What To Do With Mountain Sickness

by: Anna Szlavi

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It’s simple. It’s common. It’s awful.

Do you know the feeling when you’ve been preparing for a summit for months and you think you’ve done everything, from reading days about the climb, through  checking the temperature to picking the right equipment? And finally when you’re there, you’re knocked out by the simplest thing. High altitude. It just happened to me when I was climbing Grossvenediger. I wish I had known more about mountain sickness.

Here’s what you definitely should know before you head out.

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What is mountain sickness?

Altitude sickness or mountain sickness develops if your body is unable to adjust to getting less oxygen due to the change in air pressure on high altitudes. Usually, symptoms appear after you reach 2,400m (8,000ft). Several hours can pass before the sickness strikes you, most likely during your sleep when your body functions slow down. The lack of oxygen in the blood can lead to a variety of unpleasant (occasionally even dangerous) consequences.

The mildest and most common form is acute mountain sickness (AMS), which involves headache, nausea, lack of appetite, stomach-ache, dizziness, insomnia, high heart-rate, and fatigue, among many others. It depends on the individual how extensively and strongly one is affected. According to studies, it is not related to gender, physical condition, or age — are you the lucky one?

In more serious cases, the condition can become life-threatening, attacking the lungs and the brain. High altitude pulmonary edema (HAPE) and high altitude cerebral edema (HASE) lead to breathlessness and loss of consciousness, and, if it stays untreated, to death.

 

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What causes mountain sickness?

Even if it cannot be predicted if and how much you are to experience mountain sickness, there are factors that make it more likely you are on the wrong end.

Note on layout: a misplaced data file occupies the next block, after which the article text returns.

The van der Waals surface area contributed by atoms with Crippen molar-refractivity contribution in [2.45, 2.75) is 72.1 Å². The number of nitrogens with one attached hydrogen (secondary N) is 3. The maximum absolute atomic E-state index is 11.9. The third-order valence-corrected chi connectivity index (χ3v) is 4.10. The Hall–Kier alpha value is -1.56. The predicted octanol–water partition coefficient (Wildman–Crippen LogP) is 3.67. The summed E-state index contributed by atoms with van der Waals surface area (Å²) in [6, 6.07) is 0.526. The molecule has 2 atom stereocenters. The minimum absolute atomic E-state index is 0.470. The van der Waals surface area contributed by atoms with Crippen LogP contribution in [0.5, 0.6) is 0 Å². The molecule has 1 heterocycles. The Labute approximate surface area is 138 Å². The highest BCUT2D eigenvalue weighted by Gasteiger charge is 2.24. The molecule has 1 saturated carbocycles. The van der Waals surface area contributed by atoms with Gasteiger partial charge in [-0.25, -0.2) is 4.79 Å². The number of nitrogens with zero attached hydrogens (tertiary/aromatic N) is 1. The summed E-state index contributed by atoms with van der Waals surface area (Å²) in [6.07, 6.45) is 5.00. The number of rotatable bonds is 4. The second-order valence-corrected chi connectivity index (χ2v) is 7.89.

• If you ascend too quickly (lack of acclimatization)
  • If you overexert yourself within the 24 hours of the ascent
  • If you don’t drink enough water (dehydration)
  • If you drink alcohol (dehydration)
  • If you are hypothermic (lower body temperature)
  • If you are anemic (less blood cells)

 

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What can you do against mountain sickness?

If you already have it, try to drink as much water as possible and rest. The body needs to acclimatise itself to produce enough blood cells for an adequate amount of oxygen in the blood. Rest one day at that altitude before going further, or return to a lower altitude and sleep there. Ideally, to sleep you should ascend not more than 300m of elevation each day.

If your symptoms are serious (like shortness of breath or mental confusion), you have to descend immediately.

It is a lot better to try to prevent altitude sickness. These are the things you can do:

  • Ascend slowly.
  • Sleep on lower altitudes.
  • Keep hydrated and warm.
  • Plan for extra days of rest.
  • Take natural remedies (ginseng, milk thistle, salvia, coca leaves, reishi mushroom) with you.
  • Take medication (aspirin, acetazolamide, prochlorperazine, vitamin C & E, oxygen) with you.
  • Undergo an iron treatment, if you are anemic, well before the trip. It can involve iron pills, as much as eating food rich in iron (liver, spinach, lentils, beans, eggs, red wine, etc.).

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Take these things seriously, OK? Eventually, you will want to make it to the summit. And you will want to make it with a happy face. Trust me, it sucks to be suffering of AMS and having to drag yourself all the way up, instead of appreciating all the beauties of this Wonderland.